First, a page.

Humanitarian Truce Between Army and Rebels in Eastern DRC Reportedly Comes Into Force


The Eastern part of the Democratic Republic of the Congo has long been suffering from insecurity caused by various rebel groups, most notably, the M23 group. The instability in the region led to extensive displacement of the population, with millions of individuals being compelled to flee their homes, according to the UN humanitarian agency OCHA.

A two-week truce came into force on Friday in North Kivu province in eastern Democratic Republic of Congo (DRC) between government forces and rebels from the March 23 (M23) movement, Congolese news portal Actualite reported.

The truce is reportedly of a humanitarian nature and is intended to facilitate access to aid for the local population in need, as well as facilitate the return of refugees to their homes, the electronic publication notes. There are currently 3 million refugees and displaced persons in the province.

The United States participated in reaching the ceasefire agreement, the presidency noted.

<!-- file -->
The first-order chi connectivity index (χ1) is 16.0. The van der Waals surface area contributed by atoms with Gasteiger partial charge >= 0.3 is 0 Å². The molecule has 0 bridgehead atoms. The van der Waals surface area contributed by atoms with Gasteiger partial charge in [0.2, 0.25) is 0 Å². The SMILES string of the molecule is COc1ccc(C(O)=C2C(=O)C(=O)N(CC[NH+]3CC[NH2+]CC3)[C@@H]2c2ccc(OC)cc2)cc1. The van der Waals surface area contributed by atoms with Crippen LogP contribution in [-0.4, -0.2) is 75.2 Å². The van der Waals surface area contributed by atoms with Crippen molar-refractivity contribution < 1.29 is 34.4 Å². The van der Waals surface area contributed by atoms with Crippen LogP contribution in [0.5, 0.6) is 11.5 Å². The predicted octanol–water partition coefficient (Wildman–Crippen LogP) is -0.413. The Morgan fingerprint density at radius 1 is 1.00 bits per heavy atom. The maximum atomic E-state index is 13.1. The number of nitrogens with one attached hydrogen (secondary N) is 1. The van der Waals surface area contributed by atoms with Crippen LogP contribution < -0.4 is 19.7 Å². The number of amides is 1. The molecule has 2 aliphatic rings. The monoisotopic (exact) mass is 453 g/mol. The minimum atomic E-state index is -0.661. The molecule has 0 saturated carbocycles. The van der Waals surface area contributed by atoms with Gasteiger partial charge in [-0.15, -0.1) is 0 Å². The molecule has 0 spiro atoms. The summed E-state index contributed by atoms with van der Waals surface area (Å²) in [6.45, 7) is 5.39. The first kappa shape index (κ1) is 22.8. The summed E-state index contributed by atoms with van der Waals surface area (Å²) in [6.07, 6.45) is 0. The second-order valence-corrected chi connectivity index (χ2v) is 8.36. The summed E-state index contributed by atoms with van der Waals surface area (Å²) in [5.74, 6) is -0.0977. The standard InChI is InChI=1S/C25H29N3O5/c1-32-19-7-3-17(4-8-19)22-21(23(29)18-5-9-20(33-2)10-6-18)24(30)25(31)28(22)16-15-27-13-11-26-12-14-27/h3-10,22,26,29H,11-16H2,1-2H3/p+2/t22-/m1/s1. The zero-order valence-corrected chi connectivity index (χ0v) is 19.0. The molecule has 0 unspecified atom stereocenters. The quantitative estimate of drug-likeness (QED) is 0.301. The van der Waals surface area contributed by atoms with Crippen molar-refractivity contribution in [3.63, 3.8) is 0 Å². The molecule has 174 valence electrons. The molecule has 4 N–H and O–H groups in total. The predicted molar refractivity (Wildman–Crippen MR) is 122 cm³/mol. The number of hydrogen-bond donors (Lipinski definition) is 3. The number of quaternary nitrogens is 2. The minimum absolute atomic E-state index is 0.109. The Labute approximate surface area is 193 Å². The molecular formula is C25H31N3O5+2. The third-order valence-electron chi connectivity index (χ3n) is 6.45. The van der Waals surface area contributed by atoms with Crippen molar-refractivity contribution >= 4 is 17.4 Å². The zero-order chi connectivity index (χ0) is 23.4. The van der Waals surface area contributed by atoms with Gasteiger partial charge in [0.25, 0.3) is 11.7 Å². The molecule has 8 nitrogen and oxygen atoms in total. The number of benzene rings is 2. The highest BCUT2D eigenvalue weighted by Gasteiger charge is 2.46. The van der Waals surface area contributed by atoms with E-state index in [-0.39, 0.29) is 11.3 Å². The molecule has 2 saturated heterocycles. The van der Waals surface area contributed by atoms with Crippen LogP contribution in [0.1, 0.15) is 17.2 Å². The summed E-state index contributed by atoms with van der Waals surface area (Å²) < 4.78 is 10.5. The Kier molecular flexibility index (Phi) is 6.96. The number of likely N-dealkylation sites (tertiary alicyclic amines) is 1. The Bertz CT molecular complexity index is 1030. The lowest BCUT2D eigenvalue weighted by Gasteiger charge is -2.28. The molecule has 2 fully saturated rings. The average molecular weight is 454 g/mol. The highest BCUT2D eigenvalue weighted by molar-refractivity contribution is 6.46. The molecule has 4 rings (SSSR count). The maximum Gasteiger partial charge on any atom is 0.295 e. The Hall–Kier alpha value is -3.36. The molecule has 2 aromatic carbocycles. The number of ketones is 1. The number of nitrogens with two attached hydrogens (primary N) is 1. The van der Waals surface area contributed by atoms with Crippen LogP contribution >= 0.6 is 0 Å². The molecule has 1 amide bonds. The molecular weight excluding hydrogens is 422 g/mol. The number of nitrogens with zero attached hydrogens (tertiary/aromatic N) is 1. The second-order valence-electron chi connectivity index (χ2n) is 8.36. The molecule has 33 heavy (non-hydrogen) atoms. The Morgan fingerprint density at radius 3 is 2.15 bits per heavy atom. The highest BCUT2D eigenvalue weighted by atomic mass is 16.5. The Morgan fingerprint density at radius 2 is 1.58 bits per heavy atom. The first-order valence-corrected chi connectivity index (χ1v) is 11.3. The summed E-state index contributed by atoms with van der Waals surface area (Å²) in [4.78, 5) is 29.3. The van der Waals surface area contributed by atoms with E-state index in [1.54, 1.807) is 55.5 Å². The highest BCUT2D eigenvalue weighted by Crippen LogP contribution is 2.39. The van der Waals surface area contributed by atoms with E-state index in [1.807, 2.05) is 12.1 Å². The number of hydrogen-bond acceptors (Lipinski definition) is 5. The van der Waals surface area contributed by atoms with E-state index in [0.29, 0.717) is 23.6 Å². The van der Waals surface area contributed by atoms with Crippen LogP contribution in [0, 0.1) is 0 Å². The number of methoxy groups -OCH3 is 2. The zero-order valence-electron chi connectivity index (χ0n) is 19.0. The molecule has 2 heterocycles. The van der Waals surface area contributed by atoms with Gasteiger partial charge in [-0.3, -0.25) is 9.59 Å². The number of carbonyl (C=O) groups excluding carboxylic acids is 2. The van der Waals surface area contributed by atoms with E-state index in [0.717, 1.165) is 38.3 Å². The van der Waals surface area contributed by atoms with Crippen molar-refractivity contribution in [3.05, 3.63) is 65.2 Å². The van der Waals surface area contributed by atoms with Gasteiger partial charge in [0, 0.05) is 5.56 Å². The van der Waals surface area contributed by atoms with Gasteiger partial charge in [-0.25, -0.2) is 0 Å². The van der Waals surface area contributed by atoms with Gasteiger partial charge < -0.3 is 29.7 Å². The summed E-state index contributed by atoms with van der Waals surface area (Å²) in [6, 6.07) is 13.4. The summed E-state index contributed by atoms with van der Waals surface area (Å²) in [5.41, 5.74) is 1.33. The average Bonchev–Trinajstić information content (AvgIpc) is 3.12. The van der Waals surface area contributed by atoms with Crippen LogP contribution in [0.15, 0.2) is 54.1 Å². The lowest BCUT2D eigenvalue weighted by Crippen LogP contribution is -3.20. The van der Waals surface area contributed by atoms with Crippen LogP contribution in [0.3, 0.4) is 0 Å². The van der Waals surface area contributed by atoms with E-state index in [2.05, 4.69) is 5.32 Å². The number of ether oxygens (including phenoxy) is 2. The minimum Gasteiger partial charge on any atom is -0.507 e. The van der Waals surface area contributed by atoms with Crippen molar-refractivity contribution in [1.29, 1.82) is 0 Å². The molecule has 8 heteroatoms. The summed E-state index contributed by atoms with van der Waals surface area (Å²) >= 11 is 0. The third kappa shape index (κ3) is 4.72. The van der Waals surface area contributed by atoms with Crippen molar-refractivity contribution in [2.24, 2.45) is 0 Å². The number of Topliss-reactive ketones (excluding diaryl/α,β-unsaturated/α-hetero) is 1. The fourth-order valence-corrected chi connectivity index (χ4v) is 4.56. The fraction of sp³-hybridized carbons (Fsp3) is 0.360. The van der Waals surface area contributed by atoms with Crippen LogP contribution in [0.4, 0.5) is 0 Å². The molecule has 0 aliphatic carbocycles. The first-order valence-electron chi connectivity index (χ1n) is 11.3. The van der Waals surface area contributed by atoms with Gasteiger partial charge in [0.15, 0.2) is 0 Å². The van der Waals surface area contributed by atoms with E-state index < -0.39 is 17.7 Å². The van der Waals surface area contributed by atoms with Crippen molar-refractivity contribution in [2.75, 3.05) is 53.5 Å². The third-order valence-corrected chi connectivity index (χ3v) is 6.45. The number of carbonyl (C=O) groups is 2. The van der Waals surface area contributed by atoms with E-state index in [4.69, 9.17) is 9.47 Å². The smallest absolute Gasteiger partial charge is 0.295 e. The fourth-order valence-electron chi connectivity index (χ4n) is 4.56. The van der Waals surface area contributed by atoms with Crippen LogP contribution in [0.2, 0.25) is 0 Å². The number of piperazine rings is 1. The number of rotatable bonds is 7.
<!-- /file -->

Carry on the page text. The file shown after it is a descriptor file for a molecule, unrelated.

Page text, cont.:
Over the past two weeks, rebel forces have advanced in the north of the province and were able to capture three major cities: Kanyabayonga, Kaiga and Kirumba, reports said. Their goal, according to the Congolese radio station Okapi, was to reach the vicinity of the strategically important city of Butembo. However, this week, government forces managed to stop the advance of the rebels 110 km south of Butembo. The most intense fighting took place near the city of Kasege, which is under the control of the Congolese army.

The M23 group first rebelled against the government in 2012. However, they disbanded in 2013 following its defeat by the UN-backed Congolese army. The movement resumed attacks in the DRC in 2021 after accusing the country’s authorities of failing to live up to their commitment to integrate Tutsis in the government and the army.

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